The Museo de Machu Picchu came highly recommended to us and although we ran out of time to visit it, I wish that we had gone! On display are some of the artefacts that Hiram Bingham unearthed when he “discovered” Machu Picchu in 1911. What is really worth seeing here (so we were told) is the video that explains the findings on each of these pieces.

Another museum that came highly recommended is the Museo de Arte PreColombino (MAP), home to a wonderful collection of pre-Columbian art. And, for kids, there are sometimes llamas in the garden!


8. Take a Coffee Break

Given the high altitude it helps to take things slowly and El Belmond Hotel Monasterio is a truly beautiful place to stop and pause for a moment. A former monastery, today El Belmond is a luxury hotel in the heart of Cusco. Come and admire the hotel’s private art collection, order a cup of coffee and then play a game of of Inca chess or Inca cards – both these games kept my kids amused for hours on our travels!


9. Eat!

One of the many things we enjoyed during our time in Peru was the food. My son loved the traditional ceviche and both my kids really enjoyed the fish soups – although neither were keen to try Peru’s most famous dish, cuy, guinea pig!

If energy is lacking then there’s always the fluorescent-yellow Inka Cola to replenish sugar levels, although I was too scared that my youngest would go haywire so they stuck to the traditional chicha juice instead! In the meantime, I developed quite a liking for Pisco Sours!

Some of the places that we particularly enjoyed including ChichaPachapapa and Inka Grill. A lot of the restaurants offered pizza and pasta for kids too.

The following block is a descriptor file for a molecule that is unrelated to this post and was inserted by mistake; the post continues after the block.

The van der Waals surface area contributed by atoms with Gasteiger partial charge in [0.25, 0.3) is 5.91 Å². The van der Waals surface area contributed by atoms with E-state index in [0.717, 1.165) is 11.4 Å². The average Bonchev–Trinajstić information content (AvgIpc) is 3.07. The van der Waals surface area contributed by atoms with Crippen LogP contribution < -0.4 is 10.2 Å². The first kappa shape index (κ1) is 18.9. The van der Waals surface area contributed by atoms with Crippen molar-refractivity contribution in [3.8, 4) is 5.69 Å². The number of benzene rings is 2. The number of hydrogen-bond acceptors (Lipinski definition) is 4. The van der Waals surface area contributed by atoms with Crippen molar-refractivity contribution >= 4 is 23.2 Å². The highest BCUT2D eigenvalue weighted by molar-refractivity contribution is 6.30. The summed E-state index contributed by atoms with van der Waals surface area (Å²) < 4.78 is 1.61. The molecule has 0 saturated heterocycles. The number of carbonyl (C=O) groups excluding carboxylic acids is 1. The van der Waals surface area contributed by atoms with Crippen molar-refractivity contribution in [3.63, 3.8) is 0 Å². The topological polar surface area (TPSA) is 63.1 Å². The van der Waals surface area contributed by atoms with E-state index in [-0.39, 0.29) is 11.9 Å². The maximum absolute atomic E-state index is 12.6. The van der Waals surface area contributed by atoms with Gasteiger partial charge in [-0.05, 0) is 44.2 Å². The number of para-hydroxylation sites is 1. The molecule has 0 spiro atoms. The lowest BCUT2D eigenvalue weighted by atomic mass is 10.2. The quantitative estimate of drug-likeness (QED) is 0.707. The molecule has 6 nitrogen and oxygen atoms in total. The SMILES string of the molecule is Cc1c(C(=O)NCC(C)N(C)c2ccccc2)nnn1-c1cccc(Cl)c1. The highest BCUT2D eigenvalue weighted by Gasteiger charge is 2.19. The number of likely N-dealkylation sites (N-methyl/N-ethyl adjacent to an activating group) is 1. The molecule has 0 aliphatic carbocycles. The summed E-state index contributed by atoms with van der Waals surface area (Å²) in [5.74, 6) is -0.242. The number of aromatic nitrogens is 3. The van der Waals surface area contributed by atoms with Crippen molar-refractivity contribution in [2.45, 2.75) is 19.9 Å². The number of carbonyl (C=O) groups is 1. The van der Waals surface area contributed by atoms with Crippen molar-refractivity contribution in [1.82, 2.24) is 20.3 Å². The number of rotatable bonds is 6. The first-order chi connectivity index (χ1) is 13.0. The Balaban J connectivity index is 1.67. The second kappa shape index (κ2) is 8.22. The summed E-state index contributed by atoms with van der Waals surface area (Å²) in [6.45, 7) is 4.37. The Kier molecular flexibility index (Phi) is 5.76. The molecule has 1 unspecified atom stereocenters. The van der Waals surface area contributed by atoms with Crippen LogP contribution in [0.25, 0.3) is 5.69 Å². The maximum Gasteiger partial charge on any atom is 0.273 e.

10. Go Shopping

Cusco is a great place to buy souvenirs and we were spoiled for choice. Things to look out for include hand-woven textiles, alpaca-wool sweaters, hats, ponchos and other clothing, silver jewellery, woodcarvings and ceramics.

The artisan neighbourhood of San Blas is a great place to start as are the streets around Plaza des Armas and Plaza Regocijo. If you are looking to buy textiles then head for the Centro del Textiles Tradicionales de Cusco. The quality of the weaving is extremely good and 70% of the sale price goes directly to the six communities and individual artisans the organisation works with. Expect prices to be a bit higher but this is reflected in the quality and, more of your money goes to the women who made the piece.

My kids came home with a Peruvian doll, a baby alpaca made from alpaca and a granite ‘medicine man’ for my six-year-old son who is determined to become a doctor one day! (The woman who sold it to him engraved his name on the back, prefixed with ‘Dr’!).

I stuffed my suitcase full of Republica Del Cacao’s Pink Rock Salt chocolate. The salt is from Mara and the chocolate is devilishly good.


Travel tip shared by Katja